One month later, the man was readmitted with fever associated with scrotal swelling and pain. On examination, a firm, tender right prostatic nodule was noted. A transrectal ultrasound showed abscesses in both prostatic lobes. The aspirate from the prostatic abscesses and blood cultures grew B. pseudomallei with antimicrobial drug susceptibilities identical to the organism cultured from his initial admission. A 6-week coarse of intravenous ceftazidime was given. He also underwent transurethral resection of the prostate; the histologic results indicated benign prostatic hyperplasia with acute on chronic inflammation. On discharge, he was prescribed oral amoxicillin-clavulanate (for 4 weeks) and doxycycline (for 1 year).

Seventeen months after cessation of oral antibiotics, he reappeared with a left temporal scalp abscess and lever. No organism was isolated from the scalp pus culture, but the blood culture again grew B. pseudomallei with identical antimicrobial drug susceptibilities. He was given 4 weeks of ceftazidime followed by amoxicillin-clavulanate (for 4 weeks) and doxycycline (long-term). After 8 months on oral doxycycline, the patient was symptom-free.

Conclusions

This patient history is representative of the protean clinical features of melioidosis. The disease has been called the great mimicker, with a wide range of clinical syndromes including pneumonia, visceral abscesses, soft tissue infections, septic arthritis, and septicemia (1,3,5). Lim et al. previously reported a case of melioidosis with a parotid abscess that was drained and subsequently progressed to necrotizing fasciitis (4). Although not previously reported, necrotizing fasciitis can be the initial sign of melioidosis. While cutaneous infections by B. pseudomallei are usually indolent soft tissue infections manifesting as cellulitis or abscesses (1-3,6), these soft tissue infections can progress to necrotizing fasciitis in melioidosis.

Melioidosis can remain latent for prolonged periods and reactivate with severe sepsis years after the initial infection (1,7). Melioidosis is characterized by relapses or recrudescence, especially in immunocompromised patients (1,7,8). For this patient, the first relapse occurred 1 month after the first hospital discharge. Another relapse occurred 17 months after cessation of oral maintenance antimicrobial drug therapy.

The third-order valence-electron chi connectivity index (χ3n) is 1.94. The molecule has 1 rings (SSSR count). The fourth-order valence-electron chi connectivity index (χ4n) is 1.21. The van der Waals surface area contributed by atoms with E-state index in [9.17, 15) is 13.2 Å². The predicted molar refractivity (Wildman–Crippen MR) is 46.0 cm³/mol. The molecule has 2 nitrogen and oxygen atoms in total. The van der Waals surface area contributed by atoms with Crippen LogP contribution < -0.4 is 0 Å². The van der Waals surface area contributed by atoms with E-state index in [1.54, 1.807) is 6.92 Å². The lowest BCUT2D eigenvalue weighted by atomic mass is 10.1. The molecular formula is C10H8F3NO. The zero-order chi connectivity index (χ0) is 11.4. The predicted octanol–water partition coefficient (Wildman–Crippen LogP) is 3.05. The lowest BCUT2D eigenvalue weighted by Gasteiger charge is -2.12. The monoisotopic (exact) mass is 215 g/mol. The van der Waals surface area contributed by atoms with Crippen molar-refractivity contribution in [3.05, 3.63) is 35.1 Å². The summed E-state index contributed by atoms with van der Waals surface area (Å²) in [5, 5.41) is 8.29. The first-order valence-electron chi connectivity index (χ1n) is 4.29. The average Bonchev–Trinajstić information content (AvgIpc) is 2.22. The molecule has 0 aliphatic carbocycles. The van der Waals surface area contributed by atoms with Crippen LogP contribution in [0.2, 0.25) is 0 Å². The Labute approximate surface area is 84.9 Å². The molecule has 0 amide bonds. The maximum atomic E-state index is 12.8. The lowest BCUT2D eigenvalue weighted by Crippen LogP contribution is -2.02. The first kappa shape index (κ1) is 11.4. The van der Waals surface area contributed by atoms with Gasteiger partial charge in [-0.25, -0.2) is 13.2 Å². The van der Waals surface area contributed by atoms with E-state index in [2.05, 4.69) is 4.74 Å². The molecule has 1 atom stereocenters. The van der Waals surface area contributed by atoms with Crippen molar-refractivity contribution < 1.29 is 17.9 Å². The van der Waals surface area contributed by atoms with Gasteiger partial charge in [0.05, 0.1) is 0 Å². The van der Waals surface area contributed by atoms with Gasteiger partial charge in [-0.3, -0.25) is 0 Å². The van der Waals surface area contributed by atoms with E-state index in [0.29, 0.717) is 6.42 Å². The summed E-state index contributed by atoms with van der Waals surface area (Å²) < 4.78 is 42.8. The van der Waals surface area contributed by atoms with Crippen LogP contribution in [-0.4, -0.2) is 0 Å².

For patients with a known history of melioidosis, antimicrobial agents for B. pseudomallei should be used. B. pseudomallei are frequently intrinsically resistant to many antimicrobial agents, including aminoglycosides and first- or second-generation cephalosporins. Current recommended therapy of severe melioidosis includes intravenous ceftazidime or imipenem for 10 days to 4 weeks, followed by maintenance oral antimicrobial agents (amoxicillin-clavulanate or a combination of trimethoprim-sulfamethoxazole and doxycycline) for 10 to 18 weeks (9).

In the context of soft tissue infections, patients with a history of melioidosis developing cutaneous septic foci should be treated promptly and aggressively with antibiotics against B. pseudomallei in addition to the common organisms responsible for these infections such as Staphylococci aureus and streptococcal species. In this setting, an intravenous regime consisting of crystalline penicillin and cloxacillin may not be the appropriate initial antimicrobial drug regime (3). Awareness that soft tissue infection can progress to necrotizing fasciitis, a life--and limb-threatening condition, is important, and a high index of suspicion should be maintained. When necrotizing fasciitis is suspected, magnetic resonance imaging of the affected area should be performed to ensure early diagnosis, and aggressive debridement of all nonviable tissue should follow for an improved outcome (10).